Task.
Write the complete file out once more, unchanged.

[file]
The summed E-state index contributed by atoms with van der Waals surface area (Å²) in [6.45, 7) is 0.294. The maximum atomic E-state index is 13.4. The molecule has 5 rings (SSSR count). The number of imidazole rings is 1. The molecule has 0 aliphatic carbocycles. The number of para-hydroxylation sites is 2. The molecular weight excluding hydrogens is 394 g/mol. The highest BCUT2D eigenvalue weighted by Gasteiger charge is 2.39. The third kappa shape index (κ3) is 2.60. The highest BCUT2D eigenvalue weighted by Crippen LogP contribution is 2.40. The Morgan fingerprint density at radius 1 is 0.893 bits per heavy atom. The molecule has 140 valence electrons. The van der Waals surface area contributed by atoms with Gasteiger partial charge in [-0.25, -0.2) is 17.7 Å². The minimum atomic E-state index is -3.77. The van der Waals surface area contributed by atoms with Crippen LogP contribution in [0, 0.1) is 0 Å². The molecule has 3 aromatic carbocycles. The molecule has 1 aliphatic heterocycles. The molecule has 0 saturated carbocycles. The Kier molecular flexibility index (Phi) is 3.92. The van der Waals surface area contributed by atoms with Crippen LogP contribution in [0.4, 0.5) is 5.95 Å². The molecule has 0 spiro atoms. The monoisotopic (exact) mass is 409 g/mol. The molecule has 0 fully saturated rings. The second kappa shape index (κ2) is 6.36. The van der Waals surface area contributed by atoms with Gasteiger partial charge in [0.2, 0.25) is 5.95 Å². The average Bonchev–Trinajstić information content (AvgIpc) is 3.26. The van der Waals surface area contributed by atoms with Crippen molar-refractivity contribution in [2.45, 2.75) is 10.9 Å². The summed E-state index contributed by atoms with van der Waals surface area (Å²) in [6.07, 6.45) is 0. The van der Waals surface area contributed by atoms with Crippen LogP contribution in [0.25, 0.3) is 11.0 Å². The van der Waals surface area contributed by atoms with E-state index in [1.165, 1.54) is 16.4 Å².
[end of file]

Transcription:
The summed E-state index contributed by atoms with van der Waals surface area (Å²) in [6.45, 7) is 0.294. The maximum atomic E-state index is 13.4. The molecule has 5 rings (SSSR count). The number of imidazole rings is 1. The molecule has 0 aliphatic carbocycles. The number of para-hydroxylation sites is 2. The molecular weight excluding hydrogens is 394 g/mol. The highest BCUT2D eigenvalue weighted by Gasteiger charge is 2.39. The third kappa shape index (κ3) is 2.60. The highest BCUT2D eigenvalue weighted by Crippen LogP contribution is 2.40. The Morgan fingerprint density at radius 1 is 0.893 bits per heavy atom. The molecule has 140 valence electrons. The van der Waals surface area contributed by atoms with Gasteiger partial charge in [-0.25, -0.2) is 17.7 Å². The minimum atomic E-state index is -3.77. The van der Waals surface area contributed by atoms with Crippen LogP contribution in [0, 0.1) is 0 Å². The molecule has 3 aromatic carbocycles. The molecule has 1 aliphatic heterocycles. The molecule has 0 saturated carbocycles. The Kier molecular flexibility index (Phi) is 3.92. The van der Waals surface area contributed by atoms with Crippen LogP contribution in [0.4, 0.5) is 5.95 Å². The molecule has 0 spiro atoms. The monoisotopic (exact) mass is 409 g/mol. The molecule has 0 fully saturated rings. The second kappa shape index (κ2) is 6.36. The van der Waals surface area contributed by atoms with Gasteiger partial charge in [0.2, 0.25) is 5.95 Å². The average Bonchev–Trinajstić information content (AvgIpc) is 3.26. The van der Waals surface area contributed by atoms with Crippen molar-refractivity contribution in [2.45, 2.75) is 10.9 Å². The summed E-state index contributed by atoms with van der Waals surface area (Å²) in [6.07, 6.45) is 0. The van der Waals surface area contributed by atoms with Crippen LogP contribution in [0.25, 0.3) is 11.0 Å². The van der Waals surface area contributed by atoms with E-state index in [1.165, 1.54) is 16.4 Å².